Pretty soon after our initial PARENTING FAIL, I checked on Conor to make sure he was not actively gouging his eyes out.  He was ok and not obviously traumatized, so we went to bed.

I had a restless night of nightmares in which I'm pretty sure I flapped my hands.  Yes, I know it's not completely unusual for something like that to happen in other families.  But NO ONE recounts their own personal episode to their friends as young adults in college without some horror and psychic wounds.

So the next day, I had to work and Dave stayed home with the kids.  (Have I shared how the twins are out of daycare this summer and we are cobbling together nannies and camps to make it until our new daycare opens?  No?  Well, let that be one excuse for why I haven't posted this summer)

So when I got home, I asked Dave if he had talked to Conor.  "NO!" he replied, his Midwestern preference for denying any issues showing through. (Maybe it's a dude thing--or just my dude's thing--instead of the  Midwest, but I'm going to attribute it to an entire regional culture and annoy everyone else instead)

So, I waited until Dave took the twins up to bed and Conor and I were watching some movie on Family TV.  For some reason, that feels more wholesome, whereas not much of this story does.

"So, Conor, how are you doing?  Are you ok?"


"Last night, I was really embarrassed.  That was awkward!"


"Are you ok?  Do you want to talk about it?"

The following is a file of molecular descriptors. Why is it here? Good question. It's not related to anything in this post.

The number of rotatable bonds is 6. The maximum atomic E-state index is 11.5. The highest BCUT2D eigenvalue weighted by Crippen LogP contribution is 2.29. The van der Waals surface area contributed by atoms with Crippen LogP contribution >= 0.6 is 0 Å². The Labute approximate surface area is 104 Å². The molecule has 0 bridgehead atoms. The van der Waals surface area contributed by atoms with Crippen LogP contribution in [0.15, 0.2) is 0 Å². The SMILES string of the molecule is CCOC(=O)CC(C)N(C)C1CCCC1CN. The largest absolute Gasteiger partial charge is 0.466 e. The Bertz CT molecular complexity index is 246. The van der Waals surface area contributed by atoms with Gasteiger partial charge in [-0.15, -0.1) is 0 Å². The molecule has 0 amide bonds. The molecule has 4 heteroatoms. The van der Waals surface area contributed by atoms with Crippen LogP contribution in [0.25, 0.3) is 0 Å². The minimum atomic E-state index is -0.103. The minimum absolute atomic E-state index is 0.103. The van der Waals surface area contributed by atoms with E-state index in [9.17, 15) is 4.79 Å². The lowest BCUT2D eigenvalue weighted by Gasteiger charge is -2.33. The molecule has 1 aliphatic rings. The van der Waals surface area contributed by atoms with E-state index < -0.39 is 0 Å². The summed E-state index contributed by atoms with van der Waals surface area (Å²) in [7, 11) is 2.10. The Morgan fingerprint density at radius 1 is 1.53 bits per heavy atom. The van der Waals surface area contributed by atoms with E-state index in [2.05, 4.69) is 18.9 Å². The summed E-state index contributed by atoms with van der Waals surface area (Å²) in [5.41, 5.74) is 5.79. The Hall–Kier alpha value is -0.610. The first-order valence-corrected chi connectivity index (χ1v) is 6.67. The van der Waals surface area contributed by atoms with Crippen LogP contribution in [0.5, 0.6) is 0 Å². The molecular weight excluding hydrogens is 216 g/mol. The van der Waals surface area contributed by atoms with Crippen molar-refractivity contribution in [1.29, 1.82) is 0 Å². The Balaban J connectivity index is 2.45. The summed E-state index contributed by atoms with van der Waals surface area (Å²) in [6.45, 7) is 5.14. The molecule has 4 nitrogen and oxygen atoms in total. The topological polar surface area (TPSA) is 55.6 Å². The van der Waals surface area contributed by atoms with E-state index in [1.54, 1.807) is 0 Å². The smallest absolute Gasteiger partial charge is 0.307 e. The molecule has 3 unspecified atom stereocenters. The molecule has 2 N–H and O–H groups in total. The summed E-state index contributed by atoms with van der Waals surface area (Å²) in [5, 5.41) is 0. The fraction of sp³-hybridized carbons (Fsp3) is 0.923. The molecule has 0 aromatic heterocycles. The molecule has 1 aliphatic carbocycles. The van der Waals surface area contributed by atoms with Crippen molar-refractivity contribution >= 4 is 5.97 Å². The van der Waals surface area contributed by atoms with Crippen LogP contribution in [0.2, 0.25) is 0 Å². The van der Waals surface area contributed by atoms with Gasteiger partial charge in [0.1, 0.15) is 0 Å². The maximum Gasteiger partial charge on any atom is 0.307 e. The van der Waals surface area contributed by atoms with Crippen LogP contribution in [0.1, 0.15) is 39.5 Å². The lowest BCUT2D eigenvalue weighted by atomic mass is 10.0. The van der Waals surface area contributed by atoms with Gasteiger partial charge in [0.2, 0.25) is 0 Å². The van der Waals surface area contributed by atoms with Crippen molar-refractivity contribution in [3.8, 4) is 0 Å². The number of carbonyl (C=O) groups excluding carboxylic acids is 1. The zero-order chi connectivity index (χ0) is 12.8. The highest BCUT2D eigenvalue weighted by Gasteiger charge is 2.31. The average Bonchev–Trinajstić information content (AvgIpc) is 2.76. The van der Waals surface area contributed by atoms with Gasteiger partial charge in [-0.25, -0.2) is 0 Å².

"Are you going to have more babies?"

(((HAND FLAPPING.  Although I am proud that he knows where babies come from.  Nonetheless, HAND FLAPPING!!!)))

"No.  It's just that Mommies and Daddies do that sometimes."

"Ugh!  I'm not ever going to do that!"

"Oh, you will Conor, when you get older."

"Are you going to do that again tonight?"


"No. But next time, we're going to shut the door and lock it.  We forgot to do that.  And it was embarrassing.  We're going to lock the door next time."

"Yeah, good."

(((Slight hand fluttering)))

"Ok, honey."

And then we watched the rest of the Family movie and snuggled because (I think) he was reassured we were not complete freaks and I was reassured he wasn't going to be irretrievably scarred by the whole event.

So there.  Now you, too, have events, images, and conversations seared into your own brains. I know we didn't HAVE to talk about it afterwards, but I think we should have, pretty much exactly as we did.

Still.  LOCK YOUR DOORS, PEOPLE!  That is the lesson we should all take away here.  Prevention is the best cure!!

Wednesday, May 16, 2012

All Aboard!

One of the fun things about having the kidlets is the new words they invent or misspeak.  As a psychologist who studies groups, it's a naturally developing, fun way to reinforce our family culture:  we have words for things that other families don't.  For example, growing up in my family, a jergle was what we called a shiver, like when "someone walks over your grave."

And, I must be honest, since our firstborn was a child of few words, the twins are coming up with a lot of the colorful new words.

They like to eat doodles for dinner and yo yo for dessert, especially the drinky and the squeezy kinds.  If they are really lucky, they will sometimes get mac-n-cheese from Jingle Bells.  And I can make some pretty good handyburgs on the grill.

They fight over who gets to play games on the patio.  Hint:  It's me.

Bridget did not like it at all when her brudder was in the house to spit.  Nor did she like it when we laughed at her pronunciation.  So she got changed what she said to "House spittle."

Recently, Bridget received a ponycorn from one of our neighbors.  Here is Conor breaking its neck.

Luckily, Daddy was able to glue it back together.  (What makes more sense when you are 2 1/2, really?  Ponycorn or unicorn?  I like ponycorn much better)